United States District Court, W.D. New York
DECISION AND ORDER
WILLIAM M. SKRETNY United States District Judge
before this Court is a Notice of Removal and Motion for Leave
to Proceed In Forma Pauperis filed by pro
se Plaintiffs Daniel Richard Buczek and Deborah Ann
Buczek. (Docket Nos. 1 and 2.) Because the Buczeks meet the
statutory requirements of 28 U.S.C. § 1915(a), their
request to proceed in forma pauperis will be
granted. The granting of this status triggers the
screening provisions in 28 U.S.C. § 1915 (e)(2)(B).
before this Court are three motions filed by Defendants: a
Motion for Sanctions; a Motion to Dismiss; and a Motion to
Remand. (Docket Nos. 3, 4, 5.) Because this Court finds no
basis for the Buczeks' removal of this action,
Defendants' Motion to Remand will be granted, and this
case will be returned to the New York State Supreme Court,
County of Erie, the forum from which it was improperly
removed. Defendants remaining two motions will be denied.
September 29, 2016, Defendant David M. Giglio, an attorney,
filed a civil action in state court against the Buczeks on
behalf of Defendants Rashawn Bell, Alexis McCullen, and
Bernice Bell. (Affirmation of David M. Giglio (“Giglio
Affirm.”), Docket No. 5, ¶ 3.) The state suit
asserts claims and seeks damages under New York law against
the Buczeks for injuries suffered as a result of exposure to
lead paint while Defendants Rashawn Bell and Alexis McCullen,
while children, lived at or visited property owned by the
Buczeks. (Giglio Affirm., ¶ 5.) No federal claims are
asserted in the state action.
October 24, 2016, the Buczeks removed the state action to
this Court by filing a Notice of Removal. (Docket No. 1.) The
Notice of Removal is premised on the existence of
federal-question jurisdiction under 28 U.S.C. § 1331.
Specifically, the Buczeks allege that this case implicates a
claim under the False Claims Act (“FCA”), 31
U.S.C. § 3729, et seq.
November 17, 2016, Defendants filed the three motions
identified above, seeking sanctions, dismissal, and remand.
(Docket Nos. 3, 4, 5.)
of the distinct disadvantage that pro se litigants
face, federal courts routinely read their submissions
liberally and interpret them to raise the strongest arguments
that they suggest. See Haines v. Kerner, 404 U.S.
519, 520, 92 S.Ct. 594, 596, 30 L.Ed.2d 652 (1972);
Burgos v. Hopkins, 14 F.3d 787, 790 (2d Cir. 1994).
Since the Buczeks are proceeding pro se, this Court
has considered their submissions and arguments accordingly.
28 U.S.C. § 1915 (e)(2)(B), a court must dismiss a case
in which in forma pauperis status has been granted
if, at any time, the court determines that the action (i) is
frivolous or malicious; (ii) fails to state a claim upon
which relief may be granted; or (iii) seeks monetary relief
against a defendant who is immune from such relief. If the
court plainly lacks jurisdiction to consider the complaint,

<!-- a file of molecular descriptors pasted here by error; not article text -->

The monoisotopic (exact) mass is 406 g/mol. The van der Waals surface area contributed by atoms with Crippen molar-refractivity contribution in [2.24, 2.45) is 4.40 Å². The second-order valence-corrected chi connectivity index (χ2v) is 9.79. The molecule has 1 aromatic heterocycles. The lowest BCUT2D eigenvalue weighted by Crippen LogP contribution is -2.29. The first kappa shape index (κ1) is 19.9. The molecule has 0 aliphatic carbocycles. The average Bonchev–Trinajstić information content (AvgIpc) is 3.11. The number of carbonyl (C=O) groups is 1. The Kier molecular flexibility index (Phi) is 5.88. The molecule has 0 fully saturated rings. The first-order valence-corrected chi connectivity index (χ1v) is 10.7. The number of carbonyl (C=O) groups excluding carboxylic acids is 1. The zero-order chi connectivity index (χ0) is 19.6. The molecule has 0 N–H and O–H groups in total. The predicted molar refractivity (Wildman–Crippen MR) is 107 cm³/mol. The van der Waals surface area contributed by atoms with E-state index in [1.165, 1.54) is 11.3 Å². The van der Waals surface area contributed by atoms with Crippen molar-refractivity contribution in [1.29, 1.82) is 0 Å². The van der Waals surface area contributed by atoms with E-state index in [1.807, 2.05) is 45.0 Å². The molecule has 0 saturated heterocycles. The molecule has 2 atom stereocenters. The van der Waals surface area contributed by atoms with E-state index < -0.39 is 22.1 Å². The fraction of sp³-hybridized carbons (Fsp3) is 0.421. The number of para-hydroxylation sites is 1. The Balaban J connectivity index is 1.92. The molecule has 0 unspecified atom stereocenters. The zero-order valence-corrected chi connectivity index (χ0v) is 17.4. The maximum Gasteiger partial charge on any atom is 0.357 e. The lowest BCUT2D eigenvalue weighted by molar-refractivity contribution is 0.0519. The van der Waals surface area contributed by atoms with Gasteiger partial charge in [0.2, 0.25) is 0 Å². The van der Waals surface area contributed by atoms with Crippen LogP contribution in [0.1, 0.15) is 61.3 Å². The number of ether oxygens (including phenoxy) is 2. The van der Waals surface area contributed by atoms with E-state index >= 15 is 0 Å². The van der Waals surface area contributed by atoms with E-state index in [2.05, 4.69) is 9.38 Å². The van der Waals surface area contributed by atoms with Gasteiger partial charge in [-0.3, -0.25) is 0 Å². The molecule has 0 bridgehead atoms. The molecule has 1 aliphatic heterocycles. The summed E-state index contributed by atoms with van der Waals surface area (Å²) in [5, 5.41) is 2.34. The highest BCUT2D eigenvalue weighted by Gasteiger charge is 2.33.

dismissal of the complaint as “frivolous” under
28 U.S.C. § 1915 (e)(2) is proper. See McGann v.
Comm'r, Soc. Sec. Admin., 96 F.3d 28, 30 (2d Cir.
1996). Here, this Court lacks jurisdiction to consider the
complaint because removal jurisdiction is lacking.
action brought in state court may be removed by a defendant
to a federal district court of original jurisdiction. 28
U.S.C. § 1441 (a). District courts have original
jurisdiction over all civil actions arising under the
Constitution, treaties, or laws of the United States, and
over all civil actions between citizens of different states,
if the amount in controversy exceeds $75, 000. 28 U.S.C.
§§ 1331, 1332(a)(1).
effectuate removal, a notice of removal must be filed
“within 30 days after the receipt by the defendant,
through service or otherwise, of a copy of the initial
pleading setting forth the claim for relief upon which such
action or proceeding is based . . . .” 28 U.S.C. §
1446 (b). This 30-day filing period, “while not
jurisdictional, is mandatory and failure to comply with it
will defeat a defendant's removal petition.”
Nicola Prods. Corp. v. Showart Kitchens, Inc., 682
F.Supp. 171, 172 (E.D.N.Y. 1988). And “absent waiver or
estoppel, the thirty day period cannot be extended by court
order, stipulation of the parties, or otherwise.”
Id. at 173. In addition, when, as here, a civil
action is removed under 28 U.S.C. § 1441 (a), “all
defendants who have been properly joined and served must join
in or consent to the removal of the action.” 28 U.S.C.
§ 1446 (2)(a). Remand of a removed action is required
“[i]f at any time before final judgment it appears that
the district court lacks subject matter jurisdiction.”
28 U.S.C. § 1447 (c).
respect for states' rights and in keeping with the
limited jurisdiction of federal courts, removal jurisdiction
is “strictly construed, ” with all doubts
resolved against removal. Syngenta Crop Prot., Inc. v.
Henson, 537 U.S. 28, 32, 123 S.Ct. 366, 154 L.Ed.2d 368
(2002); In re Methyl Tertiary Butyl Ether
(“MTBE”) Prods. Liab. Litig., 488 F.3d 112,
124 (2d Cir. 2007). The removing party bears the burden of
establishing proper ...